But even still, waiting, out there under the ground, are sweet potatoes, carrots and late radishes and beets. Cucumbers are getting fat, gourds and late pumpkins lay among dead vines waiting to be gathered, and the herb garden waits for a third harvest there.
I have no vacation pictures. No remodeling projects complete. But I have proof that I was busy:
25 quarts of green beans
10 pints pizza sauce
10 pints spaghetti sauce
6 pints ketchup, 4 half-pints ketchup
30 pints salsa
13 quarts tomato soup (of varying blends)
12 quarts vegetable soup
10 quarts hot pepper rings
8 pints sweet pepper relish
9 pints tomato soup (sweet and spicy)
8 pints chocolate mint syrup (um, jelly that didn’t gel)
16 quarts pureed pumpkin
4 quarts peas
12 quarts corn
4 quarts squash
1 quart toasted pumpkin seed
3 gallons pickled eggs
5 pints dried seed for next year
2 recipe boxes
In addition to what waits in the garden to be dealt with, I still haven’t gone and picked apples, I’ve been eying the bounty on the old pear tree down the road, I have to try the chocolate mint jelly again, then lemon balm jelly, then freeze parsley, dry sage, oregano, and make thyme and rosemary vinegar.
I had also hoped to make some tinctures this year, but I drank the vodka I got for that with fresh tomato juice during the summer’s tomato phase.
I suppose I’ll have to get some more.
If you are an idiot like me, and handle hot peppers without gloves, you deserve what you get for ignoring the warnings. You’ve just immersed your hands in mace. Yup, that’s right. Police Mace is made from capsaicin oil, which is extracted from…
By the time you begin to feel the burn, the damage is done. Unless you want to extend and multiply your levels of pain over the next 24-48 hours, (by say, rubbing your nose, or scratching your eye, or Guys, going to the bathroom…) you need to IMMEDIATELY stop what you’re doing, and go through the following measures.
1. Dip your hands quickly in ice cold water, then put them in cold Vinegar, which should be handy, if you’re canning. Rub in it. You need to break down the oil in your skin.
If you don’t have vinegar, try lemon juice. If you don’t have lemon juice, then just go from the water to step two.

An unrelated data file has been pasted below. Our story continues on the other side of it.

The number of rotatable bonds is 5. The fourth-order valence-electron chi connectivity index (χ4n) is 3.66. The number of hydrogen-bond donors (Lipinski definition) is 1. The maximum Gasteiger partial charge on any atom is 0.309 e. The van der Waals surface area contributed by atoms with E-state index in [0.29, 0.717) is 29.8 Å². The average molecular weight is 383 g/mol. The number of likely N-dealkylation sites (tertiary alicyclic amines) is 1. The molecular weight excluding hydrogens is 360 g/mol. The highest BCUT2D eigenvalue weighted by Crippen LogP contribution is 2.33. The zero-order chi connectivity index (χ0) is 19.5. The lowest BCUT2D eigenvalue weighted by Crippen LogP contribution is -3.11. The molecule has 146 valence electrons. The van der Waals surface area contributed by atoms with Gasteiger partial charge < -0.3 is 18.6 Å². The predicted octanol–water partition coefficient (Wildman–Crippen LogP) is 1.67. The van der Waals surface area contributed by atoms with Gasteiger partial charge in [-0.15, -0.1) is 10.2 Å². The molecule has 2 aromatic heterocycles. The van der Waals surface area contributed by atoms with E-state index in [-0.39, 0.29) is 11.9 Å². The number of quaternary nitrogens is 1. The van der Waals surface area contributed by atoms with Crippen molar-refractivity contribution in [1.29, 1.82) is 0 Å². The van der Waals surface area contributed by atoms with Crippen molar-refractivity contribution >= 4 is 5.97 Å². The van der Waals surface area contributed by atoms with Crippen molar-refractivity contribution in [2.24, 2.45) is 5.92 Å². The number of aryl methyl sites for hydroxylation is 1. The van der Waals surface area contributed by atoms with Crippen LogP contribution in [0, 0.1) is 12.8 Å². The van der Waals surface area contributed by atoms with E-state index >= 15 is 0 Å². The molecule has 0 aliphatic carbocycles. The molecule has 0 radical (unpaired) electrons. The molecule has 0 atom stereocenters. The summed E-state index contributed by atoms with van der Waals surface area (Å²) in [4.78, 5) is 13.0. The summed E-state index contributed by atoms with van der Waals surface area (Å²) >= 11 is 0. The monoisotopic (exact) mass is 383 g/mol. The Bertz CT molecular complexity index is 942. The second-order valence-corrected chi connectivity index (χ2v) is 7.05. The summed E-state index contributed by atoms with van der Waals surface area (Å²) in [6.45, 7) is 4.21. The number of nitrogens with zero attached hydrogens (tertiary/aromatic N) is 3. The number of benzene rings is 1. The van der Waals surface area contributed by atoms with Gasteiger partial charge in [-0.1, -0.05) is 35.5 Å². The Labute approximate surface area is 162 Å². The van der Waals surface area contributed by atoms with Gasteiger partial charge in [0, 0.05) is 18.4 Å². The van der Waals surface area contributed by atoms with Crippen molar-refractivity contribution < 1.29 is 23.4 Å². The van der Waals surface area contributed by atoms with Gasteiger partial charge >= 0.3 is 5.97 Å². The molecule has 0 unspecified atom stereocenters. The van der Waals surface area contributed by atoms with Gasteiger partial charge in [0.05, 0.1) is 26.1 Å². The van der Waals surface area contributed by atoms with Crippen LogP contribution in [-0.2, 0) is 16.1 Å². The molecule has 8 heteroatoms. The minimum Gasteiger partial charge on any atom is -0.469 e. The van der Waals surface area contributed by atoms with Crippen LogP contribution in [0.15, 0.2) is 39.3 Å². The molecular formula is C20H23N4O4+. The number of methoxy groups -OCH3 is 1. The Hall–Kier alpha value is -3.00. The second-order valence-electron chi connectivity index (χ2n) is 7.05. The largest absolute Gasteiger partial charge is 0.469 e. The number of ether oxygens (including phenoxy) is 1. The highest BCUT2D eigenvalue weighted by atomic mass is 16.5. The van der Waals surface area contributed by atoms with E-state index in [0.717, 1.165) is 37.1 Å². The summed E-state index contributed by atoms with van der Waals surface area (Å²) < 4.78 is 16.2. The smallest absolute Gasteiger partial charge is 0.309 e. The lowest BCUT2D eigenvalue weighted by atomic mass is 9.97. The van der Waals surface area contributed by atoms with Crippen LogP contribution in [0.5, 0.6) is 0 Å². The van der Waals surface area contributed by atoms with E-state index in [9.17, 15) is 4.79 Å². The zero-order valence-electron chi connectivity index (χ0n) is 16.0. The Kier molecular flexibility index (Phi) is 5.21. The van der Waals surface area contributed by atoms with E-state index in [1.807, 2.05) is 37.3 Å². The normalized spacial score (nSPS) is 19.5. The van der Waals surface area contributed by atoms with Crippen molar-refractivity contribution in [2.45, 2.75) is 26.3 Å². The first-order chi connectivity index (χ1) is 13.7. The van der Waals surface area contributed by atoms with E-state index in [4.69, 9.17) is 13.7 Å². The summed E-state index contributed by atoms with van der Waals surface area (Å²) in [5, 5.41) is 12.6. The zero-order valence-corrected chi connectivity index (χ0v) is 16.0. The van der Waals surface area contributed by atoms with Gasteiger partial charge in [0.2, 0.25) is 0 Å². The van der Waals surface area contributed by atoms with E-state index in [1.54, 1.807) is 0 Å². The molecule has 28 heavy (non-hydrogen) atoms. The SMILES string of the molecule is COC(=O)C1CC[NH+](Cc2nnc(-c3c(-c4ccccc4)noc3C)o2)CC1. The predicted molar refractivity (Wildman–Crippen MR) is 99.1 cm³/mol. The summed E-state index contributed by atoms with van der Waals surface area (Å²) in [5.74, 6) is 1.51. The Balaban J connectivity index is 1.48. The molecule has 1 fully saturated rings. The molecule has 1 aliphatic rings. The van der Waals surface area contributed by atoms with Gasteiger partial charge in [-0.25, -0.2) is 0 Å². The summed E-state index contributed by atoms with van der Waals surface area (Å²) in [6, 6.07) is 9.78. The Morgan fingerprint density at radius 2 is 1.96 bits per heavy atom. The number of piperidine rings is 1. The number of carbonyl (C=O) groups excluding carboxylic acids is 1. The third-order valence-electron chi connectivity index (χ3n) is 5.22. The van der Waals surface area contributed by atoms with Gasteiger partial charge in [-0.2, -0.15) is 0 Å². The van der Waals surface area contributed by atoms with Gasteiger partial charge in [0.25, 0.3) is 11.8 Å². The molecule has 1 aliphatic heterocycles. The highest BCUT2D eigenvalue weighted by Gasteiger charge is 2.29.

Do NOT use bleach. It’ll make it worse.
2. Rub your hands with salt. When the vinegar breaks down the capsaicin oil, it turns it into salt. A salt rub, or saltwater paste will help pull the burn from your skin. If you don’t have salt, use baking soda. If you have both salt and baking soda, use both! Following the salt rub, move on to step three.
3. Soak your hands in milk. If you don’t have milk, use sour cream. If you don’t have those, use yogurt. Again, rub. Rub, rub, rub. Soak at least two minutes. Dairy also helps break down the oil.
After a two-minute soak, repeat step two, then go to step four.
If you don’t have milk, go to step 4.
4. Soak your hands in vegetable oil. Capsaicin oil can also be broken down by fat. Rub the oil into your skin, as much rubbing as you can stand for two minutes.
Rinse well with cold water, repeat step two, then go to step five.
5. By this time, you have likely removed all the capsaicin oil from your skin that you’re going to. The burn you’re feeling now is the burn you’re going to feel for the next 24-48 hours. You need to make a cool soak for your hands over the next few hours, and you need to keep your hands away from heat – hot water, warm coffee cups, activities like cooking, holding/shaking hands, etc.
There are three main options for a soak: vinegar, milk, or a baking soda and water mix. My suggestion is for the vinegar. Fill a bowl with vinegar and ice, and soak. No need to rub anymore, this is mostly for comfort purposes now. Put your hands in the vinegar, the burn will stop. Take them out? It will likely return.
When the vinegar warms (and it will) add more ice. Basically, keep soaking until bed time, and you might be able to sleep.
Still burning at bed time? Fill freezer bags with ice, and take them to bed to hold in your hands.
When you wake, the burning should be gone – but keep in mind – hot water, warm drinks, any kind of heat could reignite the burn.
Always, always wear gloves when working with hot peppers. If you are desperate to work with peppers and don’t have gloves, run your hands in crisco or vegetable oil first – and have the vinegar and salt ready.
Today was a canning day. Salsa, and Hot Pepper Jelly.
This is my second year canning, and my first year dealing with tomatoes.
It has been a fairly successful day, most of the day spent chopping, slicing and dicing. Almost four hours of it, actually.
It takes lots of peppers to make jelly. Takes lots of sugar too. I’m not sure how the jelly will gel (I was a little short on sure jel) but it sure tastes good.
It’s a great thing to hear the jars ‘pop’ as they seal.
The salsa was easier than I thought, but right now, it’s too hot to taste. It was a little too juicy after the 20 minute simmer, so I strained the extra juice off, and canned that for soup starter this winter.
Total jars filled? Fifteen half pints of jelly, twelve pints of salsa, two quarts of soup starter.
Sure, it took almost all day. Sure I have a sink of dishes.
But I feel good about what I’ve done, and it’ll sure taste good this winter.